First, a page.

January 2010


I was doing math with JR today.  He has been getting a bit stuck with “before,”  “after,” “more,” and “less” numbers when we go above 20.  So, we were practicing, and it went something like this: 

  • Me:  “What comes ‘after’ 27?” 
  • JR:  “28” 
  • Me:  “What is ‘before’ 27?”
  • JR: “26”
  • Me: “What is ‘more’ than 26?”
  • JR:  “ummmm….”
  • Me:  “OK, more means bigger.  27 is more than 26.  Like, do you want 26 pieces of candy or 27 pieces?”
  • JR:  “26”
  • Me:  “No, honey, 27 is more, so you would want 27 pieces of candy, right?”
  • JR:  “But, Mom, too much sugar would make me sick, so I only want 26!”
  • Me:  completely speechless

How am I supposed to explain math with a child who doesn’t reason normally?!  Yet, I can’t argue with that!

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A friend sent me this, and I know many of you can relate:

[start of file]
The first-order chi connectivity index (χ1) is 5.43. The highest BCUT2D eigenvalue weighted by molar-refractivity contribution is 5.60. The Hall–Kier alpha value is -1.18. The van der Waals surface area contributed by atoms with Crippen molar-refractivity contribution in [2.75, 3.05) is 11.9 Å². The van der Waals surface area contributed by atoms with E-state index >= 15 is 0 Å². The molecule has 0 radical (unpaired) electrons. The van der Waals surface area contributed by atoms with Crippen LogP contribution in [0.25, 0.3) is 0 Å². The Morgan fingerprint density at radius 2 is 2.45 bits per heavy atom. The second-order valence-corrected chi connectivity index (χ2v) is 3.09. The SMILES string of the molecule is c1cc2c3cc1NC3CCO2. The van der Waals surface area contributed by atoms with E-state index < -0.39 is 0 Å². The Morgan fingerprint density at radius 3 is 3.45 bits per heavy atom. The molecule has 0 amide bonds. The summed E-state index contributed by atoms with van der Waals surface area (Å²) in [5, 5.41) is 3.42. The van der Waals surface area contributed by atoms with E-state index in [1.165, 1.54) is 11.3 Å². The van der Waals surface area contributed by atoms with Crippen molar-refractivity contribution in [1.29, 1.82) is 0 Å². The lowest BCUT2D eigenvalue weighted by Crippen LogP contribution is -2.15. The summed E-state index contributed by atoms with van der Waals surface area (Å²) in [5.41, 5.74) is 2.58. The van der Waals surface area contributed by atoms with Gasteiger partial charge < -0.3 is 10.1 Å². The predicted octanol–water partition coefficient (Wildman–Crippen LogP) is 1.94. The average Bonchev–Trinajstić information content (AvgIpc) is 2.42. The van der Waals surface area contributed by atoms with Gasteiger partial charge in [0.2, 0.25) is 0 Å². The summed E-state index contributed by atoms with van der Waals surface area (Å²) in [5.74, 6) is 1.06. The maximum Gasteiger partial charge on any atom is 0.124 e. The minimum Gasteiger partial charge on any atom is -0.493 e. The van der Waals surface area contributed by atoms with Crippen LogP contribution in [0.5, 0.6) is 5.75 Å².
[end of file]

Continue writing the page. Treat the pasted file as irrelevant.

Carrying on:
Military Wife

Lots of moving…
Moving…
Moving…
Moving far from home…
Moving two cars, three kids and one dog…all riding with HER of course.
Moving sofas to basements because they won’t go in THIS house; Moving curtains that won’t fit; Moving jobs and certifications and professional development hours.
Moving away from friends;
Moving toward new friends;
Moving her most important luggage: her trunk full of memories.

Often waiting…
Waiting…
Waiting…
Waiting for housing.
Waiting for orders.
Waiting for deployments.
Waiting for phone calls.
Waiting for reunions.
Waiting for the new curtains to arrive.
Waiting for him to come home,
For dinner…AGAIN!

They call her ‘Military Dependent’, but she knows better:
She is fiercely In-Dependent.

She can balance a check book;
Handle the yard work;
Fix a noisy toilet;
Bury the family pet…

She is intimately familiar with drywall anchors and toggle bolts.
She can file the taxes;
Sell a house;
Buy a car;
Or set up a move…
…..all with ONE Power of Attorney.

She welcomes neighbors that don’t welcome her.
She reinvents her career with every PCS; Locates a house in the desert, The Arctic, Or the deep south.
And learns to call them all ‘home’.
She MAKES them all home.

Military Wives are somewhat hasty…
They leap into:
Decorating,
Leadership,
Volunteering,
Career alternatives,
Churches,
And friendships.
They don’t have 15 years to get to know people.
Their roots are short but flexible.
They plant annuals for themselves and perennials for those who come after them.